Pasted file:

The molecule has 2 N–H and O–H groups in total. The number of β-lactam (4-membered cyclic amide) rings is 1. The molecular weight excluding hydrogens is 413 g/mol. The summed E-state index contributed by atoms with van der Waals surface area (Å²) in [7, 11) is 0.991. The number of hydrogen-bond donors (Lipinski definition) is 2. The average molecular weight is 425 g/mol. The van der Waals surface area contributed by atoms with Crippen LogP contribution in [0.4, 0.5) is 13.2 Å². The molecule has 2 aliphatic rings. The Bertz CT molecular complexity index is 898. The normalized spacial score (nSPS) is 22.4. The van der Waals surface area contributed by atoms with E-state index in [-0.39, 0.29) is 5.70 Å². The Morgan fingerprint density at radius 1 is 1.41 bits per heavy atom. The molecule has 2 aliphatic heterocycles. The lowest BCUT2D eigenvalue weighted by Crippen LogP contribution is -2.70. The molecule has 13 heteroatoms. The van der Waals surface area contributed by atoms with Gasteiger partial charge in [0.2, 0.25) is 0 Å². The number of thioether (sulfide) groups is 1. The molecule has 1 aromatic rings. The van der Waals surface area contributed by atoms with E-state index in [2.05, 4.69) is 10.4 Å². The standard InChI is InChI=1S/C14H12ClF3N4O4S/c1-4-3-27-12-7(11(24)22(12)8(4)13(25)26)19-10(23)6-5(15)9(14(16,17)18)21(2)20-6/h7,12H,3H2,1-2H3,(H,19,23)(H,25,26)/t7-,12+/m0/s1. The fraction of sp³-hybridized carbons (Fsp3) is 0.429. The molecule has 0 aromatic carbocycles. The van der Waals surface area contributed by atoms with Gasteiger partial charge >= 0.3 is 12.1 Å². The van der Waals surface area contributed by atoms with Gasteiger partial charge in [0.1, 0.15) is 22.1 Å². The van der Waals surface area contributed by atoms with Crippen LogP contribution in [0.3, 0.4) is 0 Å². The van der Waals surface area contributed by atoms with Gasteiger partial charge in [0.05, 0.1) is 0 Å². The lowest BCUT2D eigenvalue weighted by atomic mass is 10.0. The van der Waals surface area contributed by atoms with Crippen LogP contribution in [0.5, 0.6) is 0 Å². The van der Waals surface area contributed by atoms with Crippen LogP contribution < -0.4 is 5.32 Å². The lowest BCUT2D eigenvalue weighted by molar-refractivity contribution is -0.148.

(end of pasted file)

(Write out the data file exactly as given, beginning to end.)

The molecule has 2 N–H and O–H groups in total. The number of β-lactam (4-membered cyclic amide) rings is 1. The molecular weight excluding hydrogens is 413 g/mol. The summed E-state index contributed by atoms with van der Waals surface area (Å²) in [7, 11) is 0.991. The number of hydrogen-bond donors (Lipinski definition) is 2. The average molecular weight is 425 g/mol. The van der Waals surface area contributed by atoms with Crippen LogP contribution in [0.4, 0.5) is 13.2 Å². The molecule has 2 aliphatic rings. The Bertz CT molecular complexity index is 898. The normalized spacial score (nSPS) is 22.4. The van der Waals surface area contributed by atoms with E-state index in [-0.39, 0.29) is 5.70 Å². The Morgan fingerprint density at radius 1 is 1.41 bits per heavy atom. The molecule has 2 aliphatic heterocycles. The lowest BCUT2D eigenvalue weighted by Crippen LogP contribution is -2.70. The molecule has 13 heteroatoms. The van der Waals surface area contributed by atoms with Gasteiger partial charge in [0.2, 0.25) is 0 Å². The number of thioether (sulfide) groups is 1. The molecule has 1 aromatic rings. The van der Waals surface area contributed by atoms with E-state index in [2.05, 4.69) is 10.4 Å². The standard InChI is InChI=1S/C14H12ClF3N4O4S/c1-4-3-27-12-7(11(24)22(12)8(4)13(25)26)19-10(23)6-5(15)9(14(16,17)18)21(2)20-6/h7,12H,3H2,1-2H3,(H,19,23)(H,25,26)/t7-,12+/m0/s1. The fraction of sp³-hybridized carbons (Fsp3) is 0.429. The molecule has 0 aromatic carbocycles. The van der Waals surface area contributed by atoms with Gasteiger partial charge >= 0.3 is 12.1 Å². The van der Waals surface area contributed by atoms with Gasteiger partial charge in [0.1, 0.15) is 22.1 Å². The van der Waals surface area contributed by atoms with Crippen LogP contribution in [0.3, 0.4) is 0 Å². The van der Waals surface area contributed by atoms with Gasteiger partial charge in [0.05, 0.1) is 0 Å². The lowest BCUT2D eigenvalue weighted by atomic mass is 10.0. The van der Waals surface area contributed by atoms with Crippen LogP contribution in [0.5, 0.6) is 0 Å². The van der Waals surface area contributed by atoms with Crippen LogP contribution < -0.4 is 5.32 Å². The lowest BCUT2D eigenvalue weighted by molar-refractivity contribution is -0.148.